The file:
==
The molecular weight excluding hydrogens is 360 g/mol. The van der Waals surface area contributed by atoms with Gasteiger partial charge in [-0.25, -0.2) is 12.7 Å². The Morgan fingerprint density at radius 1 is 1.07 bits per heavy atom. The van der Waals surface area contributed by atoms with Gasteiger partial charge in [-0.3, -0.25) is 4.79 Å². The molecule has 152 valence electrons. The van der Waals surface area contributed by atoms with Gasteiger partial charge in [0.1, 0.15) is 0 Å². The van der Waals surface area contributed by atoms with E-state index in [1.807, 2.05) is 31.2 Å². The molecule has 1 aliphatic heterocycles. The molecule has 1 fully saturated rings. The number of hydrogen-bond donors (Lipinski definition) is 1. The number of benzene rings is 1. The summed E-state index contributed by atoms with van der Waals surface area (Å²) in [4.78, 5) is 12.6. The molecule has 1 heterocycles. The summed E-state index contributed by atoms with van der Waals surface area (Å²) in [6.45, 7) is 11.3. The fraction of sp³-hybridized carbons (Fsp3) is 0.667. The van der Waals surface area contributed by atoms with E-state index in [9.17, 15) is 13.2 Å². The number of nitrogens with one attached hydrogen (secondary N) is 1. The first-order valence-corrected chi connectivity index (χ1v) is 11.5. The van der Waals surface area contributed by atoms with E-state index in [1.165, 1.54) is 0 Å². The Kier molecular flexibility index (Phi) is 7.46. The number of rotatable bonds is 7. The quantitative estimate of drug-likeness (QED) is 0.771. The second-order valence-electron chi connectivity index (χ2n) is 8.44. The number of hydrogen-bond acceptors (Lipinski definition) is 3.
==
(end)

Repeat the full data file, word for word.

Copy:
The molecular weight excluding hydrogens is 360 g/mol. The van der Waals surface area contributed by atoms with Gasteiger partial charge in [-0.25, -0.2) is 12.7 Å². The Morgan fingerprint density at radius 1 is 1.07 bits per heavy atom. The van der Waals surface area contributed by atoms with Gasteiger partial charge in [-0.3, -0.25) is 4.79 Å². The molecule has 152 valence electrons. The van der Waals surface area contributed by atoms with Gasteiger partial charge in [0.1, 0.15) is 0 Å². The van der Waals surface area contributed by atoms with E-state index in [1.807, 2.05) is 31.2 Å². The molecule has 1 aliphatic heterocycles. The molecule has 1 fully saturated rings. The number of hydrogen-bond donors (Lipinski definition) is 1. The number of benzene rings is 1. The summed E-state index contributed by atoms with van der Waals surface area (Å²) in [4.78, 5) is 12.6. The molecule has 1 heterocycles. The summed E-state index contributed by atoms with van der Waals surface area (Å²) in [6.45, 7) is 11.3. The fraction of sp³-hybridized carbons (Fsp3) is 0.667. The van der Waals surface area contributed by atoms with E-state index in [9.17, 15) is 13.2 Å². The number of nitrogens with one attached hydrogen (secondary N) is 1. The first-order valence-corrected chi connectivity index (χ1v) is 11.5. The van der Waals surface area contributed by atoms with E-state index in [1.165, 1.54) is 0 Å². The Kier molecular flexibility index (Phi) is 7.46. The number of rotatable bonds is 7. The quantitative estimate of drug-likeness (QED) is 0.771. The second-order valence-electron chi connectivity index (χ2n) is 8.44. The number of hydrogen-bond acceptors (Lipinski definition) is 3.